PUBLICATION RIGHTS RESERVED PUBLICATION RIGHTS RESERVED THIS PAPER IS TO BE PRESENTED AT THE INTERNATIONAL TECHNICAL MEETING JOINTLY HOSTED BY THE PETROLEUM SOCIETY OF CIM AND THE SOCIETY OF PETROLEUM ENGINEERS IN CALGARY, JUNE 10 TO 13, 1990. DISCUSSION OF THIS PAPER IS INVITED. SUCH DISCUSSION MAY BE PRESENTED AT THE MEETING AND WILL BE CONSIDERED FOR PUBLICATION IN CIM AND SPE JOURNALS IF FILED IN WRITING WITH THE TECHNICAL PROGRAM CHAIRMAN PRIOR TO THE CONCLUSION OF THE MEETING.

Abstract

This paper examines the feasibility of cyclic natural gas injection for the enhanced recovery of light oil from waterflooded fields. Approximately 40 percent of waterflood residual oil was recovered in corefloods using two huff 'n' puff cycles at immiscible conditions. Gross gas utilizations were as low as 3 MSCF/STB. Response to cyclic injection contrasted favorably with immiscible WAG displacement. Coreflood results and numerical simulation indicated that incremental oil was not highly sensitive to remaining oil saturation. Predicted field recovery could be improved by managing offset wells. Response to cyclic gas injection was mostly dependent upon the amount of gas injected. suggesting that there will be a maximum economic slug size in field applications. Results indicated that repressurization and gas relative permeability hysteresis are the major oil recovery mechanisms.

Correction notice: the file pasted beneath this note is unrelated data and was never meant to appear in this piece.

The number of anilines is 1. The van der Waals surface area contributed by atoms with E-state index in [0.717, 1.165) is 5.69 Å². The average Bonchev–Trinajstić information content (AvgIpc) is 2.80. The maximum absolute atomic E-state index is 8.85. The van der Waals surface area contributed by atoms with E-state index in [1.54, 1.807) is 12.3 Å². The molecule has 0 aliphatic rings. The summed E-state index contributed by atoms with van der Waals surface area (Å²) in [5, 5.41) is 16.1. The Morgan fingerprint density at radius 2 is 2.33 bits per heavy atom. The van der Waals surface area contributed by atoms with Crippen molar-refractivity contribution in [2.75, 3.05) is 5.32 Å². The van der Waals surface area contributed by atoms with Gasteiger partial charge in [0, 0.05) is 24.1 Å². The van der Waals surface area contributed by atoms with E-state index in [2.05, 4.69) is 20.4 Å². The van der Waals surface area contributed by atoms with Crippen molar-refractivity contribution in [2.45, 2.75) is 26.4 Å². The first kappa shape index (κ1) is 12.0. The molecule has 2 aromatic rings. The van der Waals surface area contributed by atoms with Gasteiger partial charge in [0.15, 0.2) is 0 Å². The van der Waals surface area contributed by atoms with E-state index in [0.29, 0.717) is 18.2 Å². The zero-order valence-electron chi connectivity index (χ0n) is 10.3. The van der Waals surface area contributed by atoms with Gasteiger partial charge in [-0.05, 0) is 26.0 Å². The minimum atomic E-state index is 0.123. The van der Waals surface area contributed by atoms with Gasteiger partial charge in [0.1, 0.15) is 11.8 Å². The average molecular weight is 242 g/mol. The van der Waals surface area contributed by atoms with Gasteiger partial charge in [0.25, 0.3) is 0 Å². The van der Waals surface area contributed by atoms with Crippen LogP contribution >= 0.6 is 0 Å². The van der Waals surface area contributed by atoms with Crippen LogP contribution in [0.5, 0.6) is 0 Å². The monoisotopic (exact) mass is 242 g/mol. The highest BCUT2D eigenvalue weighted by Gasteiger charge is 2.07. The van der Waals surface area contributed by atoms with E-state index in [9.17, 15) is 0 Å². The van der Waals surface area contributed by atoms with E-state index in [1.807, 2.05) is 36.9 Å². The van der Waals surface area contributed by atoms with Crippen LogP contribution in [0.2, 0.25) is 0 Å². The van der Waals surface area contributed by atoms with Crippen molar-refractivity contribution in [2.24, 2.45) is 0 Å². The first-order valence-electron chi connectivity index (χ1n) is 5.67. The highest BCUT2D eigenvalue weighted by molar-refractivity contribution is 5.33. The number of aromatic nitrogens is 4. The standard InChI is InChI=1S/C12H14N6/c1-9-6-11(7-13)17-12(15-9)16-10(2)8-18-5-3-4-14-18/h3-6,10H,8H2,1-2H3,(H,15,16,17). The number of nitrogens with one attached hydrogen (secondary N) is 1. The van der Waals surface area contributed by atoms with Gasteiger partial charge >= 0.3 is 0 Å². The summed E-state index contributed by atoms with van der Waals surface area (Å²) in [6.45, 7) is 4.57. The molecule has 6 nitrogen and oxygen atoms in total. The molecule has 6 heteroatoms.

Introduction

Single-well, cyclic injection/production processes are characterized by low initial capital outlay and rapid payout, offering a timely alternative to fullscale tertiary payout, offering a timely alternative to fullscale tertiary flooding. The literature explores cyclic gas injection using rich gas, exhaust gas, and CO2. These processes were introduced for the stimulation of viscous-oil reservoirs. While cyclic CO2 injection was originally proposed as an alternative to cyclic steam for heavy oil proposed as an alternative to cyclic steam for heavy oil recovery, it is now finding wide application in light-oil reservoirs.

This study was undertaken to encourage exploitation of natural gas huff n puff. By analogy to other cyclic gas injection processes, especially cyclic CO2. an immiscible process using natural gas seemed feasible for enhanced recovery of light oil from waterflooded fields.

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